Indonesia Calls for Establishment of Global Water Fund in WWF 2024

Many jurisdictions among developing countries still struggle to fund water and sanitation projects, which in turn becomes a hurdle in fulfilling equal access to clean water.

Dwi Rachmawati

21 Mei 2024 - 18.39
Indonesia Calls for Establishment of Global Water Fund in WWF 2024

Minister of Public Works and Public Housing (PUPR) Basuki Hadimuljono closed the ministerial level meeting at the 10th World Water Forum (WWF) in Nusa Dua, Bali, Tuesday (21/5/2024). Bisnis/Adam Rumansyah

Bisnis, BADUNG – Indonesia has called for the establishment of a global water fund to achieve global water security, citing limited finances as a barrier to resolving water crises in many jurisdictions, particularly developing countries.

Finance Minister Sri Mulyani Indrawati underscored equal access to clean water as a fundamental right for people worldwide. However, many governments in developing countries struggle to fund water and sanitation projects.

These infrastructure projects require significant investment and entail high risks in management and maintenance, often making investments in the water and sanitation sector seem less promising.

"Despite requiring substantial investment, the return on investment is less attractive due to poor governance and management," she said at the 10th World Water Forum in Bali.

Sri Mulyani explained that the Indonesian government has committed to increasing spending on water and sanitation infrastructure in the 2024 state budget, including funds and local transfers as incentives. The government has allocated 3.4 percent of the state budget for climate mitigation needs, including water security. However, relying solely on government funds is not enough.

Read Also: President Jokowi Calls for Global Cooperation to Address Water Problems at 10th WWF

The finance minister emphasized the importance of transparent collaboration between the government and the private sector in achieving water security and attracting more investments through appropriate policies.

"The private sector has expressed interest, but realizing collaboration between the government and the private sector in the water sector still requires a lot of effort," she said.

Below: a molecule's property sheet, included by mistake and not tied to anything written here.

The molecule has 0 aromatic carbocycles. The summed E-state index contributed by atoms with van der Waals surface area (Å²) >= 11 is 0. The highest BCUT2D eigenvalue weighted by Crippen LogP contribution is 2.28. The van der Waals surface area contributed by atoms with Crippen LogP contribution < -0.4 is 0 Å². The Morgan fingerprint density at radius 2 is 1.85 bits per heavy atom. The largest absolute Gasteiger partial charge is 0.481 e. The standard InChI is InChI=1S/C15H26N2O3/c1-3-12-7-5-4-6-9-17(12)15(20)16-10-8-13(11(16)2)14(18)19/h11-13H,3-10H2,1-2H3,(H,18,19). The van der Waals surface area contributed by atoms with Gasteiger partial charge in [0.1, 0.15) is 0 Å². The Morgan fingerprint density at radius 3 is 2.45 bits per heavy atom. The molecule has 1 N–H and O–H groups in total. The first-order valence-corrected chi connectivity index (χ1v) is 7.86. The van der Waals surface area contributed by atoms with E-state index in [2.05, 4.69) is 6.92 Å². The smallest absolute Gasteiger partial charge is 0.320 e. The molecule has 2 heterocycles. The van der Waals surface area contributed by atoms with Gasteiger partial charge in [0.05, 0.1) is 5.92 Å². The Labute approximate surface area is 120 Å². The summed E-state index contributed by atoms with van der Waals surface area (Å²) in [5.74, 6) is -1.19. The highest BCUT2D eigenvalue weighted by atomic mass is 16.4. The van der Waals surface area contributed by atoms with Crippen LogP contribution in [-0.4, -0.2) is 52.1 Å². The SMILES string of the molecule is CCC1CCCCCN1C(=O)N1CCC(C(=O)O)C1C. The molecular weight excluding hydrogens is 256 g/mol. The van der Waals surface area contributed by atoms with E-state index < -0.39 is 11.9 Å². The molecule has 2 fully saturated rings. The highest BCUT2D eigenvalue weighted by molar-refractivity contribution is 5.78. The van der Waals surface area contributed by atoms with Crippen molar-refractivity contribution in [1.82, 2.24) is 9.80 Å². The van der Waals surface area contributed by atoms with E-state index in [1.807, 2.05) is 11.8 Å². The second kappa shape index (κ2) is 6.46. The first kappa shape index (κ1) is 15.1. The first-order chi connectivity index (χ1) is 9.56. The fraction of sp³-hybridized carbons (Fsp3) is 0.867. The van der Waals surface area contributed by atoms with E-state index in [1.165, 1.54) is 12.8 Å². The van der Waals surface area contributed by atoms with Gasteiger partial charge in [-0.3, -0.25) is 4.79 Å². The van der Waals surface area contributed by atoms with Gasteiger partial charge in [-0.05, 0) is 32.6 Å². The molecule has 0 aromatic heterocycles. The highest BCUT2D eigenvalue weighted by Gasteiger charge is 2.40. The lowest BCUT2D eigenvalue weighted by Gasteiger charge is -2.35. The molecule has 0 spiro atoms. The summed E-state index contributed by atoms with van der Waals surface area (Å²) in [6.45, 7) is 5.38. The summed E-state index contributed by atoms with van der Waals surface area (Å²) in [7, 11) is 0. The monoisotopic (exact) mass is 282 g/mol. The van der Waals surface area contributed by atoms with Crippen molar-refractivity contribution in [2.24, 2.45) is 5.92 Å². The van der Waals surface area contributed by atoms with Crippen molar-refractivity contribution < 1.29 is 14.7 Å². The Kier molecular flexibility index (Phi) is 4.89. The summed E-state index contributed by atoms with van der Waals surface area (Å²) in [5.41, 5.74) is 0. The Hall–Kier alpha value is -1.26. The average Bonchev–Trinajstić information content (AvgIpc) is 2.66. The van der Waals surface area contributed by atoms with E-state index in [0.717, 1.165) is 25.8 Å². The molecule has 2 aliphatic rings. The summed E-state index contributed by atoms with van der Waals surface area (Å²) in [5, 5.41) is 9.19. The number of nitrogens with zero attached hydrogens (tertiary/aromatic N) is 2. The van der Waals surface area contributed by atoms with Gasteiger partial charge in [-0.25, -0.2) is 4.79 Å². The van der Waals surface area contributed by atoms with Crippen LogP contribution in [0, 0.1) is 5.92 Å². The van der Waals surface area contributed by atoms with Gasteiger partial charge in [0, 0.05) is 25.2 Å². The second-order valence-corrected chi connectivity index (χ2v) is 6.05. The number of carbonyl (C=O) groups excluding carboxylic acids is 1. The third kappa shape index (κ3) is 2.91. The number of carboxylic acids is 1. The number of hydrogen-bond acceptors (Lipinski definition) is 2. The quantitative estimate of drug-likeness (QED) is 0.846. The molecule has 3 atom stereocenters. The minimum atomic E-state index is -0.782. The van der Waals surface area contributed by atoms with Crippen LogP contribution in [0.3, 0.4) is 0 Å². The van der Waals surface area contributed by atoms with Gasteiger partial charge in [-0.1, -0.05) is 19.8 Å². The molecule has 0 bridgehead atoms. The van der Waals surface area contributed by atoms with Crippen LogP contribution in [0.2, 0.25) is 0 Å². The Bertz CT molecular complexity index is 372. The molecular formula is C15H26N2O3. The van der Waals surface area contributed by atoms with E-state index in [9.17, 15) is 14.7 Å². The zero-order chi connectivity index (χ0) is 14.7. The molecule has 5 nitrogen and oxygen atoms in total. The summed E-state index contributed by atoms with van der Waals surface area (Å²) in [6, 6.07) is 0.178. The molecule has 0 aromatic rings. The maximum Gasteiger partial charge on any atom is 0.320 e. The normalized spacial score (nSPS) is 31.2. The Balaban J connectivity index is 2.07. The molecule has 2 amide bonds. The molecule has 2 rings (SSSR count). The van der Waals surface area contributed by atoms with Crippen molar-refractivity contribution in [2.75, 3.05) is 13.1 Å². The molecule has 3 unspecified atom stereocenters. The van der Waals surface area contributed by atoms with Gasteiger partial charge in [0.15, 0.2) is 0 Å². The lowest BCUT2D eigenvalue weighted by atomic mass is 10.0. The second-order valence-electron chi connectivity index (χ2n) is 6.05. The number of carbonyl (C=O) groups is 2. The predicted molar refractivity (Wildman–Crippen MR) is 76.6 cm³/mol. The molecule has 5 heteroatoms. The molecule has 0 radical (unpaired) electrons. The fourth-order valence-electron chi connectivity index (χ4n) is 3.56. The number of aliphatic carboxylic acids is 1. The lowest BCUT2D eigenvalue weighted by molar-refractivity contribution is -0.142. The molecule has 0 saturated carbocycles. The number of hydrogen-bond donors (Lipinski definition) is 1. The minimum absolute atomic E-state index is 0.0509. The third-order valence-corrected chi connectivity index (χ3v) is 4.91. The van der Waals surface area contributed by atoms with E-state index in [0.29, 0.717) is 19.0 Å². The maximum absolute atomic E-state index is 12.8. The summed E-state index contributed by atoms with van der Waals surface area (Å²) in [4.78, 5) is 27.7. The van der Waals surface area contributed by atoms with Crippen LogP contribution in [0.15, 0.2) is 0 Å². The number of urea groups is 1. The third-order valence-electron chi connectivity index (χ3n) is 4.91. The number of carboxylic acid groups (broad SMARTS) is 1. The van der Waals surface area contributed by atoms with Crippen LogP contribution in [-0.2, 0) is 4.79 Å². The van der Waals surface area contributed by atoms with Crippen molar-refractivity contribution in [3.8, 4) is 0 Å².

Hence, Sri urged delegates at the 10th World Water Forum to form partnerships between governments, organizations, the private sector, and philanthropic communities working in the sector to achieve global water security.

A number of delegates from member countries of the World Water Forum (WWF) held a ministerial closing meeting in Nusa Dua, Bali, Tuesday (21/5/2024) - Bisnis/Adam Rumansyah

"Thus, funding needs will not solely depend on public funds. We want to encourage all stakeholders to work together to address this critical issue," she said.

According to a report by the National Development Planning Agency (Bappenas), 113 water and sanitation projects worth $9.4 billion have been agreed upon at the 10th World Water Forum as concrete actions. These water projects are spread globally, with diverse funding sources including government budget, grants, bilateral commitments, multilateral commitments, and investments.

The largest funded project is Japan’s capacity development worth $3.6 billion (approximately IDR57.6 trillion) and accessible to all countries. Meanwhile, is set to execute Presidential Instruction No. 1/2024 on the Acceleration of Drinking Water Supply and Domestic Wastewater Management Services, with a state budget allocation of around IDR7 trillion.


World Bank global director for water action Saroj Kumar said the organization has recognized the importance of achieving SDG number 6, which relates to equitable and sustainable water and sanitation provision.

Agreeing with Sri Mulyani, Kumar acknowledged that limited funds pose a challenge for developing countries in addressing water issues. He noted that most developing countries allocate less than 2 percent of their annual budget to water and sanitation needs.

President Joko Widodo officially opened the 10th World Water Forum at the Bali International Convention Center (BICC) Nusa Dua Bali, Monday (20/05/2024). (Photo: Regency Secretariat Public Relations/Rahmat).

However, Kumar highlighted that Indonesia has allocated a larger-than-average portion at 3.4 percent, and encourages governments around the world to do the same. Responding to Indonesia's proposal for a Global Water Fund, the World Bank has begun to open financing guarantees in the water sector. The World Bank assured full support for the water security agenda for countries needing financial backing.

"We are ready to serve you here on behalf of developing countries," he said.

Despite the urgency, the Foreign Ministry’s Multilateral Cooperation Director General Tri Tharyat admitted that the proposed global water fund would not be adopted at the 10th World Water Forum.

Several considerations were taken into account, including the existence of similar funding managed by the United Nations and the current timing not being ideal. He also noted that attendance at the WWF’s high-level panel is lower than at the G20 Summit.

"The process of forming this fund is not procedurally appropriate yet to be formalized at this forum, but there is no harm in Indonesia continuing to advocate for the Global Water Fund until it can be established," Tharyat remarked.

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Editor: Asteria Desi Kartikasari

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